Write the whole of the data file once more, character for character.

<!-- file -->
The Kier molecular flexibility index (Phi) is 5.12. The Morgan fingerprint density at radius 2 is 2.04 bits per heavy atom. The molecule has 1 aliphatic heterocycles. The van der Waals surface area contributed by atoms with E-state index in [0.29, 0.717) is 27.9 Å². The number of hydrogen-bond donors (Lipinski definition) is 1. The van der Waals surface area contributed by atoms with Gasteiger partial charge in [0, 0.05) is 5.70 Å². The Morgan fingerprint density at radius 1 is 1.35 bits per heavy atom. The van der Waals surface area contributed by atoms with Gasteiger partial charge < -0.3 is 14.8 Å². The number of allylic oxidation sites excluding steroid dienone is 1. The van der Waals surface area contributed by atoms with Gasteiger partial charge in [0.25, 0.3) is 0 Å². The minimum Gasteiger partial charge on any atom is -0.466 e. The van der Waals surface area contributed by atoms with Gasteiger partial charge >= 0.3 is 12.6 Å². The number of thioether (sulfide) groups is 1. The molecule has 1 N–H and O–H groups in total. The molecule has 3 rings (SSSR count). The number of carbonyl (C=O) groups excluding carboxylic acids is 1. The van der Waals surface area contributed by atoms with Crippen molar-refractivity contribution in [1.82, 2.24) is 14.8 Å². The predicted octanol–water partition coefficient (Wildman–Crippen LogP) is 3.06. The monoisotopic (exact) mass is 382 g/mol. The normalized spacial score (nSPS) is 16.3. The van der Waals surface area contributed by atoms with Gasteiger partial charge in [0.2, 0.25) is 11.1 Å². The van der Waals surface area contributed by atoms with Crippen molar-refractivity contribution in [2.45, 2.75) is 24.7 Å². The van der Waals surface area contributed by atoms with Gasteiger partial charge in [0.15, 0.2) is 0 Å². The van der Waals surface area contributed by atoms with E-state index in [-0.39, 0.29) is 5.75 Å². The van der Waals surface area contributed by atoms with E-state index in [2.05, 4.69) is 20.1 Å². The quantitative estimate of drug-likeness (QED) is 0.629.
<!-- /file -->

The Kier molecular flexibility index (Phi) is 5.12. The Morgan fingerprint density at radius 2 is 2.04 bits per heavy atom. The molecule has 1 aliphatic heterocycles. The van der Waals surface area contributed by atoms with E-state index in [0.29, 0.717) is 27.9 Å². The number of hydrogen-bond donors (Lipinski definition) is 1. The van der Waals surface area contributed by atoms with Gasteiger partial charge in [0, 0.05) is 5.70 Å². The Morgan fingerprint density at radius 1 is 1.35 bits per heavy atom. The van der Waals surface area contributed by atoms with Gasteiger partial charge < -0.3 is 14.8 Å². The number of allylic oxidation sites excluding steroid dienone is 1. The van der Waals surface area contributed by atoms with Gasteiger partial charge in [0.25, 0.3) is 0 Å². The minimum Gasteiger partial charge on any atom is -0.466 e. The van der Waals surface area contributed by atoms with Gasteiger partial charge >= 0.3 is 12.6 Å². The number of thioether (sulfide) groups is 1. The molecule has 1 N–H and O–H groups in total. The molecule has 3 rings (SSSR count). The number of carbonyl (C=O) groups excluding carboxylic acids is 1. The van der Waals surface area contributed by atoms with Crippen molar-refractivity contribution in [1.82, 2.24) is 14.8 Å². The predicted octanol–water partition coefficient (Wildman–Crippen LogP) is 3.06. The monoisotopic (exact) mass is 382 g/mol. The normalized spacial score (nSPS) is 16.3. The van der Waals surface area contributed by atoms with Gasteiger partial charge in [0.2, 0.25) is 11.1 Å². The van der Waals surface area contributed by atoms with Crippen molar-refractivity contribution in [2.45, 2.75) is 24.7 Å². The van der Waals surface area contributed by atoms with Gasteiger partial charge in [0.15, 0.2) is 0 Å². The van der Waals surface area contributed by atoms with E-state index in [-0.39, 0.29) is 5.75 Å². The van der Waals surface area contributed by atoms with E-state index in [2.05, 4.69) is 20.1 Å². The quantitative estimate of drug-likeness (QED) is 0.629.